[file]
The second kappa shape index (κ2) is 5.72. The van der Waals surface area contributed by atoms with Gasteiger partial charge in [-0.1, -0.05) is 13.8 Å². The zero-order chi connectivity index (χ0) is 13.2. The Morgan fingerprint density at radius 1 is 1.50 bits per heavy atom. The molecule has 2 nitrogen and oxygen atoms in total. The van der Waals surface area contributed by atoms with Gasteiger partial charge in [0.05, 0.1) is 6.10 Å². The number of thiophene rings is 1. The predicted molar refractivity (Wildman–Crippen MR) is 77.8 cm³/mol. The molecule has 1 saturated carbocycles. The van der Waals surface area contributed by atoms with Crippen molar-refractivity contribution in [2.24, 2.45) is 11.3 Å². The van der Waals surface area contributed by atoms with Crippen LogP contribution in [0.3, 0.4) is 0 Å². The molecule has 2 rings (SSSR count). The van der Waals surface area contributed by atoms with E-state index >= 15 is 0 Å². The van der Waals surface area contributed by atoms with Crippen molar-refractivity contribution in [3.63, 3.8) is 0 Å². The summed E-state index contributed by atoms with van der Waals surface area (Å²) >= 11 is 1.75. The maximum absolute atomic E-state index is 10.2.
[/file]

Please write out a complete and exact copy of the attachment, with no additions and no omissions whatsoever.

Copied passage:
The second kappa shape index (κ2) is 5.72. The van der Waals surface area contributed by atoms with Gasteiger partial charge in [-0.1, -0.05) is 13.8 Å². The zero-order chi connectivity index (χ0) is 13.2. The Morgan fingerprint density at radius 1 is 1.50 bits per heavy atom. The molecule has 2 nitrogen and oxygen atoms in total. The van der Waals surface area contributed by atoms with Gasteiger partial charge in [0.05, 0.1) is 6.10 Å². The number of thiophene rings is 1. The predicted molar refractivity (Wildman–Crippen MR) is 77.8 cm³/mol. The molecule has 1 saturated carbocycles. The van der Waals surface area contributed by atoms with Crippen molar-refractivity contribution in [2.24, 2.45) is 11.3 Å². The van der Waals surface area contributed by atoms with Crippen LogP contribution in [0.3, 0.4) is 0 Å². The molecule has 2 rings (SSSR count). The van der Waals surface area contributed by atoms with E-state index >= 15 is 0 Å². The van der Waals surface area contributed by atoms with Crippen molar-refractivity contribution in [3.63, 3.8) is 0 Å². The summed E-state index contributed by atoms with van der Waals surface area (Å²) >= 11 is 1.75. The maximum absolute atomic E-state index is 10.2.